Genova, the seaside port city and capital of northwest Italy’s Liguria region, is the best – and for many folks the only – place to find authentic calamari, gambretti, sarago, and delicate bianchetti. As high noon approaches on a given spring day, the maze of streets and narrow alleys of this ancient city are filled with the aroma of hot olive oil – tiny fry shops known as friggitorie sizzling to life. You’re elbow to elbow with crowds of hungry locals and tourists, everyone seemingly addicted to the crispy, tender, juicy – but never greasy – specialties piled high on one counter after another.
This is the city where I discovered the magic of those intoxicating, addictive fritti and it’s also where my adventures with Liguria’s greatest white wine began. As maritime rival to Venice, Genova has a culture – a soul – about it that is unique in so many ways, but it’s only the beginning. It’s when you venture to the rugged Italian coastline, to the centuries-old Cinque Terre – 5 towns where vineyards as well as homes defy gravity, clinging to steep terraces – that you (and your palate) are whisked away.
Pesto was born here. And as you traverse the extremely inhospitable yet dramatic landscapes of the eastern inland foothills and hillsides of Liguria – midway between Cinque Terre and the Tuscan border – you suddenly reach the Colli di Luni DOC. Here, between the hills of Castelnuovo Magra (55 miles southeast of Genova, as removed from coastal city living as you’ll ever be) and the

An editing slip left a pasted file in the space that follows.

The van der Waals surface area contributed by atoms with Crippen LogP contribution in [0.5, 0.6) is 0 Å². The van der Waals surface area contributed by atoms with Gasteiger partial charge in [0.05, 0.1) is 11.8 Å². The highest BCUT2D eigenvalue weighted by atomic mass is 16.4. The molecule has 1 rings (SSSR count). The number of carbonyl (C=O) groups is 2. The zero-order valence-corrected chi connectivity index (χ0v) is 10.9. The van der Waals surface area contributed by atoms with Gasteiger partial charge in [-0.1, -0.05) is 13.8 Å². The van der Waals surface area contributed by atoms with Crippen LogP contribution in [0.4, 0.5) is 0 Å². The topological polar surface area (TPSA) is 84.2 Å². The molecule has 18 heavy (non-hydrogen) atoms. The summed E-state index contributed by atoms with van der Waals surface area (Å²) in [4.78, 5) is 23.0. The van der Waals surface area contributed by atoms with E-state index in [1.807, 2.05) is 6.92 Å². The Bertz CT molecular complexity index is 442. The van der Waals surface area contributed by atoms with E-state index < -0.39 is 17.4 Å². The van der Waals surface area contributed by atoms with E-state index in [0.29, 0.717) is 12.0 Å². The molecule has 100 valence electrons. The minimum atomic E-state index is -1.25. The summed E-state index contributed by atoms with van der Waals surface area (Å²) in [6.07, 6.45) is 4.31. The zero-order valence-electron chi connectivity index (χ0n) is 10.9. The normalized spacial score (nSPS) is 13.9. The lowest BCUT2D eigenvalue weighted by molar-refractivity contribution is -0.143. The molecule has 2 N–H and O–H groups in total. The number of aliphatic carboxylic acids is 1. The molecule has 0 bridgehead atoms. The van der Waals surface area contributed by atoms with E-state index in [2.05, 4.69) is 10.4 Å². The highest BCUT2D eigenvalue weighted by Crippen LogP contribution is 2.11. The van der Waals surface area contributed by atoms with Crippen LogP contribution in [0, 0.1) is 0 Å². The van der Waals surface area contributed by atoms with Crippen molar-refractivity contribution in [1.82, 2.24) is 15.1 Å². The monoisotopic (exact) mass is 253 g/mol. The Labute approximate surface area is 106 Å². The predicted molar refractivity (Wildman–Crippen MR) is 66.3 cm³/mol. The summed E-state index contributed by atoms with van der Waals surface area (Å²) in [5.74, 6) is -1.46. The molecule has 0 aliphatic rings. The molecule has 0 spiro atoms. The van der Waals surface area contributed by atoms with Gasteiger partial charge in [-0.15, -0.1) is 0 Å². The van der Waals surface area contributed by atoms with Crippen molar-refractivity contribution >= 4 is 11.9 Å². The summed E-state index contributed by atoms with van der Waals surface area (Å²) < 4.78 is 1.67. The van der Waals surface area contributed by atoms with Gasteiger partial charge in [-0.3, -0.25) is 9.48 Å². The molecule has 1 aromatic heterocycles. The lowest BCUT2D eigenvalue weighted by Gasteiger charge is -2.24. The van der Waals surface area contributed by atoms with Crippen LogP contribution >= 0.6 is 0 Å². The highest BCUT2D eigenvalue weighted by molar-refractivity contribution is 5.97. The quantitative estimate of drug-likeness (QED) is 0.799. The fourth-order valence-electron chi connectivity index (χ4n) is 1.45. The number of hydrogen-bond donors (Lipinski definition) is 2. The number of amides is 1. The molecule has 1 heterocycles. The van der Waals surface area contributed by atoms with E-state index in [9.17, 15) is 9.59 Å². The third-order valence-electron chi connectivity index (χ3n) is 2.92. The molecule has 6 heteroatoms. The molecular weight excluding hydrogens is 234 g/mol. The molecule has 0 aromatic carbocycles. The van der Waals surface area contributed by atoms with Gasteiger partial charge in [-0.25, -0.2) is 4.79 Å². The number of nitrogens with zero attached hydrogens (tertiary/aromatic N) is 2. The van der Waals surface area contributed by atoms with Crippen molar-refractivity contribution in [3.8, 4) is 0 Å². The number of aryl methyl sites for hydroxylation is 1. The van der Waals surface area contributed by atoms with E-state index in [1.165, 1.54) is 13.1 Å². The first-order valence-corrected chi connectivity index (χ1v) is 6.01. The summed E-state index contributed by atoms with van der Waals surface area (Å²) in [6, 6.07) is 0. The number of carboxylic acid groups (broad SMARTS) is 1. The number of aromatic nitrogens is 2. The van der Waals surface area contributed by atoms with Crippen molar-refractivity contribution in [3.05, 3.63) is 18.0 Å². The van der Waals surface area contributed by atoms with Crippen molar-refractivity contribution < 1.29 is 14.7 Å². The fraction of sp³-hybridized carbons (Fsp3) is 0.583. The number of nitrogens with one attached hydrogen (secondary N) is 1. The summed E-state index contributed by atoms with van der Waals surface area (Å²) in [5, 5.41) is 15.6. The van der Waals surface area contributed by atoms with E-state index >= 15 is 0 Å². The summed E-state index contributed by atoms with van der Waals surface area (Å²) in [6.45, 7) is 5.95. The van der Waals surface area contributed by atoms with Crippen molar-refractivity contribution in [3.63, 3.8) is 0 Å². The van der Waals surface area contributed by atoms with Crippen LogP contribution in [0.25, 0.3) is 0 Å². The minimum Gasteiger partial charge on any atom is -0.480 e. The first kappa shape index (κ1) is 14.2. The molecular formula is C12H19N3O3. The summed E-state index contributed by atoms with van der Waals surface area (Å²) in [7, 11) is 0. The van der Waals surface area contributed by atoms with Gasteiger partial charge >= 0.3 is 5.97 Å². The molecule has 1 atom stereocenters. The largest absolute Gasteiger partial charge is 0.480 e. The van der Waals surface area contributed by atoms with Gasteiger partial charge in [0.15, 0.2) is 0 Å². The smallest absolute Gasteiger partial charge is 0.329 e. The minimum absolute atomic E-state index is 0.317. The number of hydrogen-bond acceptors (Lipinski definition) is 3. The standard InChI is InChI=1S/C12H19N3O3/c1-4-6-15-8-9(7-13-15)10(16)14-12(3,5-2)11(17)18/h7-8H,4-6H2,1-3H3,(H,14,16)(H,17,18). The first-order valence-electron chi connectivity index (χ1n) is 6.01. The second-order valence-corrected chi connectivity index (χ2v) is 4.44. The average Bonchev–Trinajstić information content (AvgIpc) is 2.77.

ancient, walled Roman village of Luni (the easternmost edge of Liguria and its most important, historical commune) are the most important Vermentino vineyards in Italy – perhaps the world.
I cannot recall the first vintage I tasted of Diego Bosoni’s spine tingling Vermentino, but I will assure you that each subsequent vintage has only proved his vast superiority over every other producer of this varietal I have ever encountered. So perfect is this Bosoni Vermentino – I’m speaking specifically of their L’Etichetta Nera (Black Label) – that the estate has now recorded EIGHT (count ‘em: 8) Tre Bicchieri; including for this most recent version, the 2016.
This accomplishment is nothing short of miraculous, especially considering the superhuman feats required to plant, cultivate, tend and harvest in these wild conditions. Moreover, Bosoni’s estate vineyard is small, battling for acreage against the far more easy to cultivate – thus popular with local farmers – olive trees. Yet what this family has achieved at this estate – established from the ground up in 1966 – will blow you away with your first sip.
You’ve never had it so good. Unless folks have tried THIS Vermentino, they’ve never truly had Vermentino.